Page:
Since the start of the COVID-19 pandemic, a lot of studies have been done to try to figure out what health conditions put people at higher risk for worse outcomes. Diabetes has been strongly linked to worse outcomes, including the risk of hospitalization, admission to the intensive care unit (ICU) and death. But less attention has been given to metabolic syndrome, a cluster of conditions linked to a higher risk of both type 2 diabetes and heart disease. The conditions that make up metabolic syndrome include obesity, insulin resistance (a hallmark of type 2 diabetes), hypertension (high blood pressure), abnormal blood lipid (cholesterol and triglyceride) levels, and higher blood markers of inflammation.
There has been plenty of research examining the link between many of the individual conditions that form metabolic syndrome and worse COVID-19 outcomes. But a new study suggests that looking at these conditions together — as metabolic syndrome — is better at predicting outcomes related to COVID-19.
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Greater than the sum of its parts
The study, published in the Journal of Diabetes, aimed to look at the relationship between metabolic syndrome and severe outcomes in COVID-19 — admission to the hospital’s ICU, requiring mechanical ventilation (breathing assistance), or death. Researchers looked at the records of 1,871 people who had been hospitalized for COVID-19 at several different hospitals, which included information on preexisting health conditions as well as outcomes related to their hospitalization. The median age of patients in the study was 66.
The researchers found that among hospitalized COVID-19 patients, those with metabolic syndrome — based on an eligible combination of confirmed diabetes, hypertension, obesity or abnormal lipid levels — were 68% more likely to be admitted to the ICU, 90% more likely to require mechanical ventilation, and 40% more likely to die. Importantly, these numbers were larger than for any of the individual components of metabolic syndrome in this study population. Out of diabetes, hypertension and obesity, only diabetes was found to be significantly linked to a higher risk of severe outcomes in COVID-19 — 56% higher for ICU admission, 63% higher for mechanical ventilation, and 30% higher for death.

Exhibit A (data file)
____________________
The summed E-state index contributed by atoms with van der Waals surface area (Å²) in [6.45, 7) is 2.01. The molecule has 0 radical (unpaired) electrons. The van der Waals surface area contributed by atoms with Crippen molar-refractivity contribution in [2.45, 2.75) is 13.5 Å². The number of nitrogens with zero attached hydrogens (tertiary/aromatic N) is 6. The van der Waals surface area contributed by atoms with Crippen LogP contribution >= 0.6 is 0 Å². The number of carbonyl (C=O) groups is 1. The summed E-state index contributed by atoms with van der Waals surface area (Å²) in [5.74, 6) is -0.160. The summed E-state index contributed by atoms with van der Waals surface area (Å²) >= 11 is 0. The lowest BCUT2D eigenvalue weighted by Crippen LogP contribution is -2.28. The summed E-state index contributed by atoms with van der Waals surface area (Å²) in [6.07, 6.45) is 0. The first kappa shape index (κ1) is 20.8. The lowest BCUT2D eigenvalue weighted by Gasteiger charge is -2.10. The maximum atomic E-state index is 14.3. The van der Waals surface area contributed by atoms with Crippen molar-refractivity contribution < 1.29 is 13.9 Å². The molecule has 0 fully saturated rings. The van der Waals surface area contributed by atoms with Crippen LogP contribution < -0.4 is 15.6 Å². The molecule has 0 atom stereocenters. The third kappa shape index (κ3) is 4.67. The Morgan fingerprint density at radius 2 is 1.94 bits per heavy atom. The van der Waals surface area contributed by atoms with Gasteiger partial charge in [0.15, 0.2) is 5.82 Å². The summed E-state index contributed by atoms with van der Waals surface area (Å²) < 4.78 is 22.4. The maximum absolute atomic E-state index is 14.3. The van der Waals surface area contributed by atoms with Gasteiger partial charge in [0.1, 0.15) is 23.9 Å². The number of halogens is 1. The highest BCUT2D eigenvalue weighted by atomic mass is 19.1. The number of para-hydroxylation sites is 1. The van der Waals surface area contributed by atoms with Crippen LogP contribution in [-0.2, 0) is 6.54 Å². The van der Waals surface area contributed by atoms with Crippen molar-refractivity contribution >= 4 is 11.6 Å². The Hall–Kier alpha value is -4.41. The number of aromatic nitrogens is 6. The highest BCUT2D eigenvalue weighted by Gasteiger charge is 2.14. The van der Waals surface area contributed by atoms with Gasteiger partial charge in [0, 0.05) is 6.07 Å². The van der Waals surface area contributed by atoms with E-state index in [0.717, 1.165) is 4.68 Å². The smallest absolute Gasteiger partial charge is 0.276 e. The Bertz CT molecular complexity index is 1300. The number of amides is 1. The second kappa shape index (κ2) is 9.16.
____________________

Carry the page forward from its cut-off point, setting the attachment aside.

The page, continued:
For each of the risk calculations, researchers controlled for patients’ age, sex, race, insurance status and smoking status, to make sure that these factors weren’t leading to different outcomes in different groups of patients.
As noted in a Healio article on the study, metabolic syndrome was even more predictive of severe outcomes in patients younger than 65, who were 114% more likely to die than those under 65 without metabolic syndrome. But metabolic syndrome wasn’t linked to a significantly higher risk of death in patients over age 65 — meaning that the higher overall risk of death was due mostly to the higher risk in younger patients.
The researchers also found a higher risk of death in two specific groups of people with metabolic syndrome — women (46% higher) and Black patients (54% higher).
More information, better risk prediction
This study demonstrates why it’s so important to have as much information on patients’ health history as possible — especially when treating them in the hospital for a serious condition like COVID-19. While diabetes alone could help predict severe outcomes, the true magnitude of this risk couldn’t be captured by diabetes alone — and wasn’t seen at all when looking at the other health conditions by themselves.
The study also shows that rather than looking at the risk for severe COVID-19 outcomes in isolation, it’s important to study how the combination of certain factors affects this risk. Metabolic syndrome is already a well established medical condition, yet there still haven’t been many studies looking at this combination of factors. It stands to reason that other combinations of factors that aren’t as closely linked — for example, diabetes and asthma, or diabetes and cancer — haven’t been well studied among hospitalized COVID-19 patients.
While looking at risks for different outcomes during hospitalization may seem academic, there are potential real-world consequences to knowing, or not knowing, these risks. If healthcare providers know that someone is at higher risk for severe COVID-19 outcomes, that patient can be more closely monitored, and possibly even prioritized for certain treatments earlier in their hospital stay.
At the very least, this study shows that healthcare providers should consider metabolic syndrome — and not just diabetes alone — when assessing a hospitalized patient’s risk for outcomes related to COVID-19.
Want to learn more about coronavirus and diabetes? Read our latest COVID-19 updates.